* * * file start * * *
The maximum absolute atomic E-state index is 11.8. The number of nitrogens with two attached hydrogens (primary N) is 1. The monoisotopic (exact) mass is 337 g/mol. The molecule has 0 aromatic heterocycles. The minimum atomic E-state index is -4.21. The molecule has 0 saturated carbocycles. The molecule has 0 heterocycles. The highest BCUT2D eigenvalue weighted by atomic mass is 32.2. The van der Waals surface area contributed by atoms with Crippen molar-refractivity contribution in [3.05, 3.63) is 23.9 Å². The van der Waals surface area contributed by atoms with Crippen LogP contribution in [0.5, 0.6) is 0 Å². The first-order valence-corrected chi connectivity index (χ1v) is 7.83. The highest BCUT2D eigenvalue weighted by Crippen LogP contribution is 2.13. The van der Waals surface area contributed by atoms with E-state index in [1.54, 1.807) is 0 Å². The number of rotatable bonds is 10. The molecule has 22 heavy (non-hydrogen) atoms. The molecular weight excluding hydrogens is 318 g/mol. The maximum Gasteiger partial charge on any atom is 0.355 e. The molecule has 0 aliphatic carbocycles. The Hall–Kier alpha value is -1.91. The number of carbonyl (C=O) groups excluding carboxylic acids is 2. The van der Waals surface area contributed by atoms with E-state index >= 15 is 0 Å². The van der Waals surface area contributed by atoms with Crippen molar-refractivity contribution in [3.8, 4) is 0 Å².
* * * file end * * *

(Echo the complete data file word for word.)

The maximum absolute atomic E-state index is 11.8. The number of nitrogens with two attached hydrogens (primary N) is 1. The monoisotopic (exact) mass is 337 g/mol. The molecule has 0 aromatic heterocycles. The minimum atomic E-state index is -4.21. The molecule has 0 saturated carbocycles. The molecule has 0 heterocycles. The highest BCUT2D eigenvalue weighted by atomic mass is 32.2. The van der Waals surface area contributed by atoms with Crippen molar-refractivity contribution in [3.05, 3.63) is 23.9 Å². The van der Waals surface area contributed by atoms with Crippen LogP contribution in [0.5, 0.6) is 0 Å². The first-order valence-corrected chi connectivity index (χ1v) is 7.83. The highest BCUT2D eigenvalue weighted by Crippen LogP contribution is 2.13. The van der Waals surface area contributed by atoms with E-state index in [1.54, 1.807) is 0 Å². The number of rotatable bonds is 10. The molecule has 22 heavy (non-hydrogen) atoms. The molecular weight excluding hydrogens is 318 g/mol. The maximum Gasteiger partial charge on any atom is 0.355 e. The molecule has 0 aliphatic carbocycles. The Hall–Kier alpha value is -1.91. The number of carbonyl (C=O) groups excluding carboxylic acids is 2. The van der Waals surface area contributed by atoms with E-state index >= 15 is 0 Å². The van der Waals surface area contributed by atoms with Crippen molar-refractivity contribution in [3.8, 4) is 0 Å².